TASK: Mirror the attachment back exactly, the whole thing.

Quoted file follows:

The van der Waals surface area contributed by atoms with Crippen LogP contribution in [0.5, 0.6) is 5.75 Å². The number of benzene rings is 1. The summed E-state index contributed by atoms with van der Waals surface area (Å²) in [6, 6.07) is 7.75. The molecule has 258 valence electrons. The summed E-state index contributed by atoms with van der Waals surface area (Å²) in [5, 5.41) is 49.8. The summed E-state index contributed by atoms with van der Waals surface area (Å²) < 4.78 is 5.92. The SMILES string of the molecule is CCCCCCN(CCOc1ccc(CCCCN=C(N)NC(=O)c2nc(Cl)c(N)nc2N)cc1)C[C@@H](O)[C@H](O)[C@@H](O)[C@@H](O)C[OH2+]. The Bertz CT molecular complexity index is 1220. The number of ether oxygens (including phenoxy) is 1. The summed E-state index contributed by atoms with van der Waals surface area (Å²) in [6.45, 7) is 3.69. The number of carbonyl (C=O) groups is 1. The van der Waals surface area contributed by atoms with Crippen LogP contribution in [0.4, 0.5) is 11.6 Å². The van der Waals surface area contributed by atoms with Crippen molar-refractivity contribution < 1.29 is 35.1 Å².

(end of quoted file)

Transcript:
The van der Waals surface area contributed by atoms with Crippen LogP contribution in [0.5, 0.6) is 5.75 Å². The number of benzene rings is 1. The summed E-state index contributed by atoms with van der Waals surface area (Å²) in [6, 6.07) is 7.75. The molecule has 258 valence electrons. The summed E-state index contributed by atoms with van der Waals surface area (Å²) in [5, 5.41) is 49.8. The summed E-state index contributed by atoms with van der Waals surface area (Å²) < 4.78 is 5.92. The SMILES string of the molecule is CCCCCCN(CCOc1ccc(CCCCN=C(N)NC(=O)c2nc(Cl)c(N)nc2N)cc1)C[C@@H](O)[C@H](O)[C@@H](O)[C@@H](O)C[OH2+]. The Bertz CT molecular complexity index is 1220. The number of ether oxygens (including phenoxy) is 1. The summed E-state index contributed by atoms with van der Waals surface area (Å²) in [6.45, 7) is 3.69. The number of carbonyl (C=O) groups is 1. The van der Waals surface area contributed by atoms with Crippen LogP contribution in [0.4, 0.5) is 11.6 Å². The van der Waals surface area contributed by atoms with Crippen molar-refractivity contribution < 1.29 is 35.1 Å².